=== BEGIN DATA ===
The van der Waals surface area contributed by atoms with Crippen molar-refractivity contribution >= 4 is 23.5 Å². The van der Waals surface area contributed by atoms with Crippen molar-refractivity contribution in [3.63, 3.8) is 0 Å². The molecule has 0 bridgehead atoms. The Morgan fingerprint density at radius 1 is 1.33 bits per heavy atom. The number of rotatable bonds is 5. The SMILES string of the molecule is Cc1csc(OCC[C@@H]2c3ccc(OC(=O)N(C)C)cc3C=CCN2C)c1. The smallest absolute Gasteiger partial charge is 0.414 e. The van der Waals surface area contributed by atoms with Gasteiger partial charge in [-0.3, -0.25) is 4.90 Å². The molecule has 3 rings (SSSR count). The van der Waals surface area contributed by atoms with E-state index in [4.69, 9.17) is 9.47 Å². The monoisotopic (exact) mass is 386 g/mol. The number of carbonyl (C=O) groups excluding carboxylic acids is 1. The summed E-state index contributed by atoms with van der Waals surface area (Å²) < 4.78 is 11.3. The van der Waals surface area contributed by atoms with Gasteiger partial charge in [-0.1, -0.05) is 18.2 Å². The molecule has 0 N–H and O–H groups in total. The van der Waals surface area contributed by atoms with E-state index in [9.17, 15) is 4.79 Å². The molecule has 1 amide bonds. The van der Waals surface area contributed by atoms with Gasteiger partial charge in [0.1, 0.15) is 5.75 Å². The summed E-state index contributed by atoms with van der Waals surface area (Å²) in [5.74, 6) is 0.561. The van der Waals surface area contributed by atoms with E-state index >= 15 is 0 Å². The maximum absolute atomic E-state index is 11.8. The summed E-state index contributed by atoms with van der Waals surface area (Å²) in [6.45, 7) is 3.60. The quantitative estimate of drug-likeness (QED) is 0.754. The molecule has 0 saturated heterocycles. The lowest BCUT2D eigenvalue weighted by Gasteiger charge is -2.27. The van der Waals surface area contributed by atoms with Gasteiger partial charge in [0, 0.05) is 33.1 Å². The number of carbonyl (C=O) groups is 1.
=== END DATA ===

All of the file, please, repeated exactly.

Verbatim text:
The van der Waals surface area contributed by atoms with Crippen molar-refractivity contribution >= 4 is 23.5 Å². The van der Waals surface area contributed by atoms with Crippen molar-refractivity contribution in [3.63, 3.8) is 0 Å². The molecule has 0 bridgehead atoms. The Morgan fingerprint density at radius 1 is 1.33 bits per heavy atom. The number of rotatable bonds is 5. The SMILES string of the molecule is Cc1csc(OCC[C@@H]2c3ccc(OC(=O)N(C)C)cc3C=CCN2C)c1. The smallest absolute Gasteiger partial charge is 0.414 e. The van der Waals surface area contributed by atoms with Gasteiger partial charge in [-0.3, -0.25) is 4.90 Å². The molecule has 3 rings (SSSR count). The van der Waals surface area contributed by atoms with E-state index in [4.69, 9.17) is 9.47 Å². The monoisotopic (exact) mass is 386 g/mol. The number of carbonyl (C=O) groups excluding carboxylic acids is 1. The summed E-state index contributed by atoms with van der Waals surface area (Å²) < 4.78 is 11.3. The van der Waals surface area contributed by atoms with Gasteiger partial charge in [-0.1, -0.05) is 18.2 Å². The molecule has 0 N–H and O–H groups in total. The van der Waals surface area contributed by atoms with E-state index in [9.17, 15) is 4.79 Å². The molecule has 1 amide bonds. The van der Waals surface area contributed by atoms with Gasteiger partial charge in [0.1, 0.15) is 5.75 Å². The summed E-state index contributed by atoms with van der Waals surface area (Å²) in [5.74, 6) is 0.561. The van der Waals surface area contributed by atoms with E-state index >= 15 is 0 Å². The maximum absolute atomic E-state index is 11.8. The summed E-state index contributed by atoms with van der Waals surface area (Å²) in [6.45, 7) is 3.60. The quantitative estimate of drug-likeness (QED) is 0.754. The molecule has 0 saturated heterocycles. The lowest BCUT2D eigenvalue weighted by Gasteiger charge is -2.27. The van der Waals surface area contributed by atoms with Gasteiger partial charge in [0, 0.05) is 33.1 Å². The number of carbonyl (C=O) groups is 1.